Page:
I became 12 at the end of ’53.
That year we had bought our first TV
(with a 9 inch screen) to watch the Queen
being crowned. Just in time for the crowning
the British – with some help – had ‘conquered’
Everest. That September I had started
at the grammar school which had been founded
by Henry VIII after he had robbed
the local monastery. The masters
were begowned, the corridors stone-lined, dark.
Placing the sides of our blue and green striped caps
equidistant from our ears – as per
the British obsession with school uniform –
we would take the short walk through the city
to a Georgian building that had been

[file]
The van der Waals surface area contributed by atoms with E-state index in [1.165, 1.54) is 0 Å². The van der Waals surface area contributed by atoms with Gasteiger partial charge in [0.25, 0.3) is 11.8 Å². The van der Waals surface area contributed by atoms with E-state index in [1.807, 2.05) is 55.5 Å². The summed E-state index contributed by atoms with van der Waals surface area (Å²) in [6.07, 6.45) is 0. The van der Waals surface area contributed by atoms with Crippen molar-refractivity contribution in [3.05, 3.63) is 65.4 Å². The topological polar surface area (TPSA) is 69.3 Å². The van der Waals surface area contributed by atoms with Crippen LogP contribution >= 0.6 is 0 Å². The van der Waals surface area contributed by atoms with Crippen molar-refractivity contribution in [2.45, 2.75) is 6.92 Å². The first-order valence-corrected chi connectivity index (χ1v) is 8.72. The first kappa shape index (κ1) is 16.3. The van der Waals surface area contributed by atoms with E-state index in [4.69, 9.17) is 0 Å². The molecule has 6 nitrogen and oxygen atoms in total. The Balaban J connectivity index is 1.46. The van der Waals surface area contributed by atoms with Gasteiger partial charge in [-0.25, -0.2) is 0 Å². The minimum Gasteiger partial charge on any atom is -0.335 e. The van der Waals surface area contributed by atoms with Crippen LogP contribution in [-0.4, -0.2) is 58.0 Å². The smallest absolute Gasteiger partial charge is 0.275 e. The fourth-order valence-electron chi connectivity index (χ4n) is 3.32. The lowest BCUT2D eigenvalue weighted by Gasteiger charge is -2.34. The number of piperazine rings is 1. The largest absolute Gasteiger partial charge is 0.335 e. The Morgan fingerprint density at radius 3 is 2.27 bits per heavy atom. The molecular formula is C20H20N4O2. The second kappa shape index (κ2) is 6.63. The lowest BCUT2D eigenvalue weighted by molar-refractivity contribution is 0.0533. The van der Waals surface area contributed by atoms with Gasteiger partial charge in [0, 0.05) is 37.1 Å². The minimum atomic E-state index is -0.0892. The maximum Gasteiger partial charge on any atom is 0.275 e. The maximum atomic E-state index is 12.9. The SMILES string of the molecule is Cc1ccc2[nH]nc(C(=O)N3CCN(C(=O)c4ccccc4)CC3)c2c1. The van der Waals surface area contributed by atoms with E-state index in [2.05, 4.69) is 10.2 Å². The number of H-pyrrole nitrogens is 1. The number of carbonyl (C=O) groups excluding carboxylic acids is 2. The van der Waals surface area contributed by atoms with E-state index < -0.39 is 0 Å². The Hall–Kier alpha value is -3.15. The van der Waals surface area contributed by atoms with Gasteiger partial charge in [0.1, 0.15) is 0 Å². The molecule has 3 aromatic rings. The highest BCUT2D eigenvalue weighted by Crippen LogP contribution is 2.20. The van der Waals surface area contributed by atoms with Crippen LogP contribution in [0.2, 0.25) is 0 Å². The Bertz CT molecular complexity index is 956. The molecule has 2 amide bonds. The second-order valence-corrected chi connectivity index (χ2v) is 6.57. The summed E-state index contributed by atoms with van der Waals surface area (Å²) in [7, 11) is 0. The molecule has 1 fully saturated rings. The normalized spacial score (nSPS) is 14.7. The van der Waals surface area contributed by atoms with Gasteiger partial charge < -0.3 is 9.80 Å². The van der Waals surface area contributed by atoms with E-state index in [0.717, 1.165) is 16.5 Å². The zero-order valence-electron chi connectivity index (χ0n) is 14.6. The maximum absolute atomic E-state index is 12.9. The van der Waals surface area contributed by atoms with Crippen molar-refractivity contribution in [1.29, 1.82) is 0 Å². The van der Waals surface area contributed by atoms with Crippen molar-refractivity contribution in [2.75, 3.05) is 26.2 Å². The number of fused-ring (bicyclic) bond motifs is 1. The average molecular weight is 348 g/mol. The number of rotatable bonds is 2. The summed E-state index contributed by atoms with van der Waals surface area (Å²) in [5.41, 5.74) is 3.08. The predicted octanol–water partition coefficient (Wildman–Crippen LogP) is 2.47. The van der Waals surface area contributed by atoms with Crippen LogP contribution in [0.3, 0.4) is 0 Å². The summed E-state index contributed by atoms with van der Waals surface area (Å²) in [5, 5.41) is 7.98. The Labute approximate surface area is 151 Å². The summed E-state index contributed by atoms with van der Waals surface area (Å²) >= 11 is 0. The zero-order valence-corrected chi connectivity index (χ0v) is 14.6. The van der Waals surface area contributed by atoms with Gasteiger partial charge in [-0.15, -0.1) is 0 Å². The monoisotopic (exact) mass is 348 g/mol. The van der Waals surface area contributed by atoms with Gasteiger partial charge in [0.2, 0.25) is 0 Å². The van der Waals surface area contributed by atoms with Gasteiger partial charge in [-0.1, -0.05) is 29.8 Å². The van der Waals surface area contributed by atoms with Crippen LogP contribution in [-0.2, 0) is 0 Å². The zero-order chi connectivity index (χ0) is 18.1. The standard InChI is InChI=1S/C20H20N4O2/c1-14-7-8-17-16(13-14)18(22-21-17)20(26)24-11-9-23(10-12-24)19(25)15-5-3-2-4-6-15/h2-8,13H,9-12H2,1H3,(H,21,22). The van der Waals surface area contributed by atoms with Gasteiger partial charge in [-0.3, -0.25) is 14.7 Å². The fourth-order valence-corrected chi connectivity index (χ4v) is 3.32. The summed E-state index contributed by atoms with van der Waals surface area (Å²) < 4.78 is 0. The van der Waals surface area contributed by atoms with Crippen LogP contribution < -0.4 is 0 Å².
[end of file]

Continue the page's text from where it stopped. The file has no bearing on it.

a charity school. There we had science
and ‘dinners’. Next door was a brewery.
As we lit the Bunsen burners, and ate
the grisly meat and semolina,
we could smell the pungent brewing of hops.
We were forbidden to eat in the street.
At some point I had lost my sense of humour,
had forsaken The Beano and The Dandy –
with their roll-calls of impromptu anarchists,
like Dennis the Menace and Korky the Cat –
for The Eagle, and its square-jawed, upper class,
Scottish space hero, Colonel Dan Dare,
and his fat batman, Digby, who came from Yorkshire.
That summer I had read Enid Blyton’s,
‘The Famous Five Have A Wonderful Time’,
knowing that it would probably be
the last time I read such a book, that
my childhood was ending, and being grown up
was approaching – sometimes like a huge iceberg,
sometimes like an imminent, hoped-for
landfall on a fragrant coast that was just
over the horizon.Dan DareDennis the MenaceEnid BlytonEverestJune coronationKorky the CatRigbythe Beanothe DandyThe Eaglethe Famous Five